here magazine, MARCH 2019
There are certain places—show-stopping hotels, award-winning restaurants, local dive bars, or incomparable vintage shops—that are worth planning your whole trip around. Pench Tree Lodge in Pench National Park, India, is one of those places.
“If you hear a hiss—run,” says our lodge guide with a chortle as his flashlight sweeps across the dark, wooded dirt path we’re navigating. It’s viper mating season here in Pench National Park, and even though I’ve travelled to Madhya Pradesh in Central India precisely for the wildlife, every rustle of the tall grasses that flank our trail gives me goosebumps. Ahead, lanterns prick the inky evening and illuminate the treehouse I’ll be sleeping in—one of only six on the property — camouflaged by a grove of towering, spindly Mahua trees.
Deadly as a viper bite is, I’ve come to Pench Tree Lodge to catch a rare glimpse of a mightier predator: a Bengal tiger. Spread over 758 square kilometres, Pench National Park is one of the world’s largest tiger reserves, and the lodge’s founders, Pugdundee Safaris, work tirelessly to protect the animals and their habitat. Poaching has posed a significant threat to the tiger population for decades, but the advent of international tourism in the park has garnered the attention of the Tourism Board of India and conservation organizations like TOFT (Tour Operators For Tigers), throwing the issue into relief.
Just by virtue of staying at Pench Tree Lodge, travelers are helping conservation efforts. “Now that we have tourists here, it means more eyes on the park, and more eyes on the tigers,” says our Pugdundee Safaris guide and naturalist Chinmay Deshpande. By protecting the tigers, they’re also conserving natural resources like water, and benefiting the local villages by bolstering the economy. Patience is a virtue on a tiger safari, but the slow, quiet anticipation makes the elusive animal’s appearance, weaving through the jungle’s teak trees with a stealthy gait and throaty growl, all the more enchanting.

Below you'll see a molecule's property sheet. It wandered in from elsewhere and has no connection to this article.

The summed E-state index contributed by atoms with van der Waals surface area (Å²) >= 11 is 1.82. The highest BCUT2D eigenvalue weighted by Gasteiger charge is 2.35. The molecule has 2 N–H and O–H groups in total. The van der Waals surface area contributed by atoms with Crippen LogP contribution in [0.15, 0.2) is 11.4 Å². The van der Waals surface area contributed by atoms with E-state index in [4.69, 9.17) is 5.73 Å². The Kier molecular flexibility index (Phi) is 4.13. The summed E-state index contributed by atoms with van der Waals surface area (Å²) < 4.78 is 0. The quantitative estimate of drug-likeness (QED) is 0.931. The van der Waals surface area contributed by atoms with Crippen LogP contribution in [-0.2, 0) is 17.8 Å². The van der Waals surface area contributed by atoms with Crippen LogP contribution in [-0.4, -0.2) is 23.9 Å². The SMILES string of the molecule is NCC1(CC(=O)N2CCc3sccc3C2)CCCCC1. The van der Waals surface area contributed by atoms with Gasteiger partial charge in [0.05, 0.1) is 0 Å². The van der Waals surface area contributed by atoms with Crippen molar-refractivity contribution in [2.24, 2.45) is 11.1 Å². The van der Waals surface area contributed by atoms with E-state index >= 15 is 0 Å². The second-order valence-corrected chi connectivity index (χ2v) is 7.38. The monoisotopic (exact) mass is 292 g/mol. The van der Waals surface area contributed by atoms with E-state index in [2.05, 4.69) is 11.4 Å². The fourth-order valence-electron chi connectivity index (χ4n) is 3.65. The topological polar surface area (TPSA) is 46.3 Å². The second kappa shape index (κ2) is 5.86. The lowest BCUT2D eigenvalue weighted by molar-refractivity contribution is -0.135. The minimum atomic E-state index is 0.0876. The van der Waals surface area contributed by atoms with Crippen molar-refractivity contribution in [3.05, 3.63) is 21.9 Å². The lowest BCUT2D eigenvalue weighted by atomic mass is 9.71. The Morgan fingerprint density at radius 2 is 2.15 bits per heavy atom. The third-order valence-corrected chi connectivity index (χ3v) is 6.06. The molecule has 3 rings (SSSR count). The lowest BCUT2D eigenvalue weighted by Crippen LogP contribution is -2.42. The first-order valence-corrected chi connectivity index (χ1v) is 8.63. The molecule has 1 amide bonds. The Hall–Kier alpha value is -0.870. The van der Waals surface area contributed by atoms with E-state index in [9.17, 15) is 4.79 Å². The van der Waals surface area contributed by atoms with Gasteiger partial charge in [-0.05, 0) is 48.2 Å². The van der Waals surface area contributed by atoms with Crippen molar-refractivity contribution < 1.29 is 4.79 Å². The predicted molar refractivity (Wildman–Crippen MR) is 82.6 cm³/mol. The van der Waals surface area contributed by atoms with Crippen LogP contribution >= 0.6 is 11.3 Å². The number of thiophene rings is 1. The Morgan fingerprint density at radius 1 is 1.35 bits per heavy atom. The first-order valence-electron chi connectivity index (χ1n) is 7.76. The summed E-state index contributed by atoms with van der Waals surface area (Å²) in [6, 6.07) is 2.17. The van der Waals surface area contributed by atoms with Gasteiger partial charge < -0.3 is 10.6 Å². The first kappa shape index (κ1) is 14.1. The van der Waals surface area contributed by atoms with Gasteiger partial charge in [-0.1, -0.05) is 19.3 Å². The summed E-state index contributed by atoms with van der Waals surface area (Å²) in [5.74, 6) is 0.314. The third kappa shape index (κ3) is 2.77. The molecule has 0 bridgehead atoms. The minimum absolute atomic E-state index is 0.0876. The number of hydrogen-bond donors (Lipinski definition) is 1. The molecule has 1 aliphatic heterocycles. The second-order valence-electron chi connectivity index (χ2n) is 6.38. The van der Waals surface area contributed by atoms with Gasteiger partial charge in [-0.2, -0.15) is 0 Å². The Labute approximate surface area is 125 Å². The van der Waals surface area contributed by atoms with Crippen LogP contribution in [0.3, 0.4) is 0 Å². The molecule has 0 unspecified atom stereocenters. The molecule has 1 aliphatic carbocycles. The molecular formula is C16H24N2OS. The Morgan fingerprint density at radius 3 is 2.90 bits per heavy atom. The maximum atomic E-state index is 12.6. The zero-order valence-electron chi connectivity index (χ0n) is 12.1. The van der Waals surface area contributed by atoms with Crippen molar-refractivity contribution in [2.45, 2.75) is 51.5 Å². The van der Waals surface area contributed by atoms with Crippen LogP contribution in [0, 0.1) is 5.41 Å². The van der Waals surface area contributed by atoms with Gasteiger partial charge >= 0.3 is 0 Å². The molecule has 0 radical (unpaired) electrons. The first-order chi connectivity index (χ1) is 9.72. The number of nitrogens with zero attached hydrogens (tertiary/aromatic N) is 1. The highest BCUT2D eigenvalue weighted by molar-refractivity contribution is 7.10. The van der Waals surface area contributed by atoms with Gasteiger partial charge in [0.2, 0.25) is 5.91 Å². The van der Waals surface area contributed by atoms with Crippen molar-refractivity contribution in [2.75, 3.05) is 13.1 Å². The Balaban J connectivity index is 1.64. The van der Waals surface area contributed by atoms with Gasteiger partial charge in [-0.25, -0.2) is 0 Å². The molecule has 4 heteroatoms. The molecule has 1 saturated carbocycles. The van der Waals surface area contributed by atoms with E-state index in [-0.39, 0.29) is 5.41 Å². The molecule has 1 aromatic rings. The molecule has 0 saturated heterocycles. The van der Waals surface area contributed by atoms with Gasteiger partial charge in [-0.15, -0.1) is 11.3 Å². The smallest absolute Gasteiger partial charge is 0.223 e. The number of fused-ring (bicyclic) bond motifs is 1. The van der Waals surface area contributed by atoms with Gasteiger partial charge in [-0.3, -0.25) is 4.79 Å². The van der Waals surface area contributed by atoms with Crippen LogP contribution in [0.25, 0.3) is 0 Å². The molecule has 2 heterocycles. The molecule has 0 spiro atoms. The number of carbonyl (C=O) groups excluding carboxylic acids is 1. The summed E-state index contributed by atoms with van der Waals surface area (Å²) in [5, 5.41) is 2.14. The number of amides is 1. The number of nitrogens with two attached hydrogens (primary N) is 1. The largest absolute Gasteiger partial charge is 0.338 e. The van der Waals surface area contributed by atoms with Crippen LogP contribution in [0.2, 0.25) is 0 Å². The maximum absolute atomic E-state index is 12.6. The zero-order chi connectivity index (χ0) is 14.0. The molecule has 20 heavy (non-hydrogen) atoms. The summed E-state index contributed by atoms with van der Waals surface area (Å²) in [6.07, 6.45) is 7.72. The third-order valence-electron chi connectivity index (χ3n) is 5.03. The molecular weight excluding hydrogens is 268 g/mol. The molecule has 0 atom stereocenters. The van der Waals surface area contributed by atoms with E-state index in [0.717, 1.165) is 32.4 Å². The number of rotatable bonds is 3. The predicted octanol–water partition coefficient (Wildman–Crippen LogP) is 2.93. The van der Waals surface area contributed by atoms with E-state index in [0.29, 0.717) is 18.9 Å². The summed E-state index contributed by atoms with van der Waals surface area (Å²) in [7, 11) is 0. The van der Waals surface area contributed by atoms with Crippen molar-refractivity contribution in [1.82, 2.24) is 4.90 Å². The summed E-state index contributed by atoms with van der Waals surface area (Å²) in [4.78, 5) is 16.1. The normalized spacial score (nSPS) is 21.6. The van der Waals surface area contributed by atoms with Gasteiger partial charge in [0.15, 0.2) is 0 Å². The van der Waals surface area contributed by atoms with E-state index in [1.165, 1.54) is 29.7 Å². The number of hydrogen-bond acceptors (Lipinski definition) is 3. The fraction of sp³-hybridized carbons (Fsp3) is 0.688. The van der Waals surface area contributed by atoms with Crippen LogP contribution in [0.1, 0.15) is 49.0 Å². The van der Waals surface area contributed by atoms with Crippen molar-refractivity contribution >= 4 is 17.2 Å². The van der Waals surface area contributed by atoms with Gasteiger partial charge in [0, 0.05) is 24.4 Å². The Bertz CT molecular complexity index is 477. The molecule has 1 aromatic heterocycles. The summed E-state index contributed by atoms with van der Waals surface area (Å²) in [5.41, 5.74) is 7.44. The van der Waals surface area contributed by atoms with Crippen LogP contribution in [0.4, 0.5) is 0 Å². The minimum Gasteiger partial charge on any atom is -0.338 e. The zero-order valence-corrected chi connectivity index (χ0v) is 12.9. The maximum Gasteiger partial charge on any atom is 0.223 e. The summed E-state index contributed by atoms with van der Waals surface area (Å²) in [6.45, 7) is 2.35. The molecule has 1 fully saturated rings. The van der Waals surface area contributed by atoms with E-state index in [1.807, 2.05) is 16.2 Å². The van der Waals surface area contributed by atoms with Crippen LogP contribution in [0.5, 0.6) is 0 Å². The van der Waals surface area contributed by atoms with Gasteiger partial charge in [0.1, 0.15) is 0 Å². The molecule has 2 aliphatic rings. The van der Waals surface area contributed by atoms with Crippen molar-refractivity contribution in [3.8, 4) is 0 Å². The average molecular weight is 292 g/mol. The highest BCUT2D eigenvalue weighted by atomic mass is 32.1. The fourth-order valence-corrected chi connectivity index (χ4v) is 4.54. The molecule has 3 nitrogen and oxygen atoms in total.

Why it’s worth the trip:
There aren’t too many places in the world that you’ll leave better off by visiting, but this is one of them. The journey from Delhi is worth every minute you’ll spend observing the park’s magnificent wildlife—including tigers, sloth bears, and leopards—and the jungle they call home. You’ll be helping conservation efforts, but not without the luxury of a four-poster bed, fresh masala chai tea, and rose ice cream.
Rumbling along in an open-air jeep in the predawn darkness on a game drive is just part of the lodge’s magic. Set on 40 acres of forest, guests are treated to guided nature walks where they learn about the local plant life. Organic long-table dinners are plucked straight from the lodge’s Edenic garden. Not to mention afternoon dips in a crystalline outdoor pool, and smoky tangerine sunsets viewed from the treehouses’ leafy balconies. To stay at Pench Tree Lodge is to immerse yourself in one of India’s most wild, remote regions—and a slice of the country’s striking natural beauty worth savoring.
You’ll like it here if…
You’re on the hunt for a remote, off-the-beaten path experience that focuses on sustainability. If being immersed in nature, waking up to the sound of birdsong, and drifting to sleep serenaded by the cry of monkeys sounds like paradise, look no further.
Treehouses start at $265 USD per night, including all meals. A morning safari will run at about $130 USD per Jeep. Package deals available.
Get ready to meet other nature fanatics and regale each other with safari exploits and wildlife stories. The lodge attracts a mix of local travelers and international tourists.
What to bring:
Good hiking boots, binoculars, and a sense of adventure. Plan to spend a lot of time outdoors and don’t forget a hat and warm layers for crisp morning game drives, a swimsuit, and insect repellent.
Borrow a bike from the lodge and cycle through the park along wide paths or single-track trails. You’ll feel closer to nature and get to explore secluded corners of the jungle that a Jeep can’t access. Don’t leave without taking a night hike around the lodge’s grounds, where you’ll have the chance to spot nocturnal animals like civets and owls.
While you’re in the area:
Get to know the local people and head to the Gonde village on the outskirts of the park. Boisterous children and women draped in jewel-tone saris will greet you with a warm curiosity—and most likely invite you into their homes for a steaming cup of chai.